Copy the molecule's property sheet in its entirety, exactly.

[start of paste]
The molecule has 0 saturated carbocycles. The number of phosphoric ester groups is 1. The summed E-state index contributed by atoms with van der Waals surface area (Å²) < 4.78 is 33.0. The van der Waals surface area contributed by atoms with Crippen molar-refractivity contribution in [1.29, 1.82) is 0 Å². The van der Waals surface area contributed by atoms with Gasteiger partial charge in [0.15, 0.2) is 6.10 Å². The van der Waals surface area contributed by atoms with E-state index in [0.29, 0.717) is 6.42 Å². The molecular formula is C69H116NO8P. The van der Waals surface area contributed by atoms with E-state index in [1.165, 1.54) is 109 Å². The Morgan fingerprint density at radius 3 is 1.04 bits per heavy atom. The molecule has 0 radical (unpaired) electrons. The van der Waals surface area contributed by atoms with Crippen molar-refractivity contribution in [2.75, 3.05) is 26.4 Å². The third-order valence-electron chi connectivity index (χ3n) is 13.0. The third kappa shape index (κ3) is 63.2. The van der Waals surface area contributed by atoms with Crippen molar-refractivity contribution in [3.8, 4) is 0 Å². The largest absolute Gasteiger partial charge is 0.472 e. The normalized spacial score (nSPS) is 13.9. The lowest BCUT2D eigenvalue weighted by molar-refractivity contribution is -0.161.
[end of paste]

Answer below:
The molecule has 0 saturated carbocycles. The number of phosphoric ester groups is 1. The summed E-state index contributed by atoms with van der Waals surface area (Å²) < 4.78 is 33.0. The van der Waals surface area contributed by atoms with Crippen molar-refractivity contribution in [1.29, 1.82) is 0 Å². The van der Waals surface area contributed by atoms with Gasteiger partial charge in [0.15, 0.2) is 6.10 Å². The van der Waals surface area contributed by atoms with E-state index in [0.29, 0.717) is 6.42 Å². The molecular formula is C69H116NO8P. The van der Waals surface area contributed by atoms with E-state index in [1.165, 1.54) is 109 Å². The Morgan fingerprint density at radius 3 is 1.04 bits per heavy atom. The molecule has 0 radical (unpaired) electrons. The van der Waals surface area contributed by atoms with Crippen molar-refractivity contribution in [2.75, 3.05) is 26.4 Å². The third-order valence-electron chi connectivity index (χ3n) is 13.0. The third kappa shape index (κ3) is 63.2. The van der Waals surface area contributed by atoms with Crippen molar-refractivity contribution in [3.8, 4) is 0 Å². The largest absolute Gasteiger partial charge is 0.472 e. The normalized spacial score (nSPS) is 13.9. The lowest BCUT2D eigenvalue weighted by molar-refractivity contribution is -0.161.